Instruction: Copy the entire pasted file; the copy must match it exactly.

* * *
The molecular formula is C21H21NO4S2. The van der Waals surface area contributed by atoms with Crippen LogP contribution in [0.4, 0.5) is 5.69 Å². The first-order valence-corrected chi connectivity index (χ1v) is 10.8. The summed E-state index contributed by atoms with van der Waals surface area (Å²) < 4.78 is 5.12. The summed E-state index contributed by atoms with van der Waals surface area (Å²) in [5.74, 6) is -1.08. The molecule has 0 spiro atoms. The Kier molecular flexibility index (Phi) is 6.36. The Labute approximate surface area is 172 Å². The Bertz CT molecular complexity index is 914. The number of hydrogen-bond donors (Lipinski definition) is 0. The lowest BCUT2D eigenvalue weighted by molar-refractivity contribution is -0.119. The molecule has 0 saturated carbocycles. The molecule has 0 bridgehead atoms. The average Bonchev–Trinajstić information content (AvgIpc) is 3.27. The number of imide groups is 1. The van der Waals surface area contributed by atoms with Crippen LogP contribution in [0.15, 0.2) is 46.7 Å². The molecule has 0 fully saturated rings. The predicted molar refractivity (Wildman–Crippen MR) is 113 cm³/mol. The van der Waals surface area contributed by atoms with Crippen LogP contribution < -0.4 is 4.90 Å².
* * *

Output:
The molecular formula is C21H21NO4S2. The van der Waals surface area contributed by atoms with Crippen LogP contribution in [0.4, 0.5) is 5.69 Å². The first-order valence-corrected chi connectivity index (χ1v) is 10.8. The summed E-state index contributed by atoms with van der Waals surface area (Å²) < 4.78 is 5.12. The summed E-state index contributed by atoms with van der Waals surface area (Å²) in [5.74, 6) is -1.08. The molecule has 0 spiro atoms. The Kier molecular flexibility index (Phi) is 6.36. The Labute approximate surface area is 172 Å². The Bertz CT molecular complexity index is 914. The number of hydrogen-bond donors (Lipinski definition) is 0. The lowest BCUT2D eigenvalue weighted by molar-refractivity contribution is -0.119. The molecule has 0 saturated carbocycles. The molecule has 0 bridgehead atoms. The average Bonchev–Trinajstić information content (AvgIpc) is 3.27. The number of imide groups is 1. The van der Waals surface area contributed by atoms with Crippen LogP contribution in [0.15, 0.2) is 46.7 Å². The molecule has 0 fully saturated rings. The predicted molar refractivity (Wildman–Crippen MR) is 113 cm³/mol. The van der Waals surface area contributed by atoms with Crippen LogP contribution < -0.4 is 4.90 Å².